When Live Nation reported $1.8 billion in revenue in the first quarter in May, CEO Michael Rapinoe told investors, “The artists are back on the road and fan demand has never been stronger.” But while the concert industry has largely returned to financial health in 2022 after a faltering recovery last year, a number of players eager to get back on the road and access their primary revenue stream have instead found prohibitive costs that would significantly eat into or eliminate profits. And it has left them frustrated, if not furious, that the bullish picture painted by promoters and venues has eluded them.
A confluence of devastating economic factors — gas prices, artists flooding venues to make up for lost revenue during the pandemic, airport chaos, shortage in the supply chain for tour buses, drivers, crew and equipment – has put an end to even the heartiest of touring acts, especially indie artists. “The smaller shows are getting wiped out,” he says Brian RossHead of Theft Corporation, Guerrilla throw and Forty feet tall. He estimates that net tour profits fell 10% to 15% in the spring and summer due to higher expenses.
Since Rapino’s rosy report this spring, several previously successful tours have canceled shows for a variety of reasons, from COVID-19 to mental health to expenses, among others. Justin Bieber, Shawn Mendes, Ringo Starr, Jimmy Buffett and Animal collective. “It’s pretty bad out there,” says Tabout WindishThe Wasserman Agency’s head of A&R representing Billie Eilish, Tove laughed, Viagra Boys and others. “A lot of bands go on tour thinking they’re going to make money and they come home and lose money.” Before the pandemic, Windish adds, many artists paid for their homes with “the last 20% of the income — and now that 20% is disappearing.”
“It’s an extraordinarily challenging time,” he says Joady Harper, founder and CEO of Rocky Road Touring, agent for UK bands The Mission, The Chameleons and Theater of Hate, who postponed their 32-date triple bill club and theater tour to autumn 2023 due to exorbitant costs and difficulties in securing visa. “Everybody’s sitting at home twiddling their thumbs and counting their pennies because the income they thought they were going to have during that period just isn’t there.”
For Harper, whose company represents more than 50 acts, 2022 began on a “high note”, with artists eager to hit the stage after quarantine and fans snapping up tickets in droves. Then Russia invaded Ukraine, gas prices and airfares skyrocketed, and many tours were “no longer financially viable.”
“All of that on top of the mental, spiritual, physical, and emotional resources already used by just getting through the last few years,” Santigold posted on Facebook in September when she announced that she was to cancel her trip. “Some of us just find ourselves unable to make it work,” she wrote, lashing out at frustrated musicians.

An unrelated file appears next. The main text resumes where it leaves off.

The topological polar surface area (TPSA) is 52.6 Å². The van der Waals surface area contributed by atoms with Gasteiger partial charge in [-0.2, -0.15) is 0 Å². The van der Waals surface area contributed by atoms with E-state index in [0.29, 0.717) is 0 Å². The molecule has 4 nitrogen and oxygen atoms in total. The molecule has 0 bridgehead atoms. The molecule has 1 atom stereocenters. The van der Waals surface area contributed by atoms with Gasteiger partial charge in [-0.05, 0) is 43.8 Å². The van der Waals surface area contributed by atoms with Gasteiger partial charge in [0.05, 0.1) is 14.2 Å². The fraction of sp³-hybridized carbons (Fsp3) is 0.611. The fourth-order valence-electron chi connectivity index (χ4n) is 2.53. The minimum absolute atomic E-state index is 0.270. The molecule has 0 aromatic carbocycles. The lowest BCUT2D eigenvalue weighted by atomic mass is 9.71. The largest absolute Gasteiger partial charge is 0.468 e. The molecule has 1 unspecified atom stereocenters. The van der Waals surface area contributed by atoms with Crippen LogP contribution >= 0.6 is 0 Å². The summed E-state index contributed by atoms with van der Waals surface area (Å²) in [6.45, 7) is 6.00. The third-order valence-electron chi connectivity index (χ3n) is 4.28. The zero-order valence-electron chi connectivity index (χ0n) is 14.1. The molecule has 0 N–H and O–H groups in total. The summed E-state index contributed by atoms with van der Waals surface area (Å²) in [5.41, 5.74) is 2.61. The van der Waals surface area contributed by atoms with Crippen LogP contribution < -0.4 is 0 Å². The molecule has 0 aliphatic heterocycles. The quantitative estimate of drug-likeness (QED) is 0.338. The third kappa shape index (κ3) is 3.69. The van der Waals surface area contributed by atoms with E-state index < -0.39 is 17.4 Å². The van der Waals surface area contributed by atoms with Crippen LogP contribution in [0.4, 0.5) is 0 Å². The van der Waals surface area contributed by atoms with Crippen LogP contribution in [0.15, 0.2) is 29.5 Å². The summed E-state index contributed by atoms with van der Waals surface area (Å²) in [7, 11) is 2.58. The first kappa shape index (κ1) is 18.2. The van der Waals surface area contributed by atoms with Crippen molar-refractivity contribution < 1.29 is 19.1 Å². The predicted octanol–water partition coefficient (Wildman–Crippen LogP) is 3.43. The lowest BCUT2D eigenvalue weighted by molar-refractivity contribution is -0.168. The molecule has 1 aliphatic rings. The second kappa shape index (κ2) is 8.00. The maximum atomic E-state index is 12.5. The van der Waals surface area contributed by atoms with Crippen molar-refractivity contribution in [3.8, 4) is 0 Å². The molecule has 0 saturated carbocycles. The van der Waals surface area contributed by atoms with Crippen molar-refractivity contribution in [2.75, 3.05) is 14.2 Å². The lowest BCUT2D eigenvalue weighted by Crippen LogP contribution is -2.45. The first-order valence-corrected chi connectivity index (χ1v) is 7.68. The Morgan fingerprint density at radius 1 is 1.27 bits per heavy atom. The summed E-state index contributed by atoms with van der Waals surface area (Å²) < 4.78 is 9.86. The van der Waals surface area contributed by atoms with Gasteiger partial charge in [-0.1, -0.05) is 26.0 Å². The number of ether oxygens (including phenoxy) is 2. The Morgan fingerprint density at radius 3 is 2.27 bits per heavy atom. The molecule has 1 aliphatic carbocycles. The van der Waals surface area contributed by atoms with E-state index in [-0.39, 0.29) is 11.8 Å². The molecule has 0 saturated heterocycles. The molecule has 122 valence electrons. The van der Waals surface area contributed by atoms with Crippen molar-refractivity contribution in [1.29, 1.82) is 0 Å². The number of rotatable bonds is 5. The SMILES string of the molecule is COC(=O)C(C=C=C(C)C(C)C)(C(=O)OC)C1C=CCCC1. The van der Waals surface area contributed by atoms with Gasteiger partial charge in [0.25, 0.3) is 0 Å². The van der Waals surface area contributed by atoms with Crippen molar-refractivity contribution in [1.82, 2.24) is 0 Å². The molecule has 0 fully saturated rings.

With a greater number of acts booked into a pandemic-reduced number of venues, the supply and demand mechanics of the concert industry have also changed. An act that drew 1,000 fans to a show may now end up with 800 people, according to David T. ViecelliChicago agent for PavementJoanna Newsom, Bonnie “Prince” Billy and Wire. “There’s too much going on and people aren’t going to four shows a week anymore,” he says.
Even for largely sold-out tours like Pavement, the number of no-shows due to illness or fear of it has increased, meaning a drop in merchandise sales, he adds. “It kind of hits you from all sides.”
To stay on the road, artists strategically cut costs. Ann Henningsenwho manages the singer-songwriter Chris Berardo, says he has performed more frequently with his acoustic trio than his preferred six-piece rock band. Ross says Guerilla Toss has cut back on hotels. Sam Luriathat governs New Zealand’s Breeder, says the duo’s lighting director remotely programs the technology instead of traveling with the crew. “You get a pretty similar result,” he says, “but save a good amount of money.”
One solution is for bands that might have been ready for headlining tours to pair up with others – Bodysnatcher opening for Hatebreed, for example. “Maybe you’re not going to sell the same level of merchandise that you wanted to, but eventually you will,” says Scott Givens, senior vice president of rock and metal at MNRK, the label representing Bodysnatcher. “You don’t want anyone to lose money.”
Givens is optimistic that the traveling economic storm will pass and hopes for a broader recovery in the world economy. “We’ll be fine,” he says. Jeff DeLiaHead of The Blind Boys of AlabamaAJ Croce and others acknowledge the financial pain, but adds that his clients remain optimistic, telling him, “We know this isn’t going to last and we just have to fight through these things.”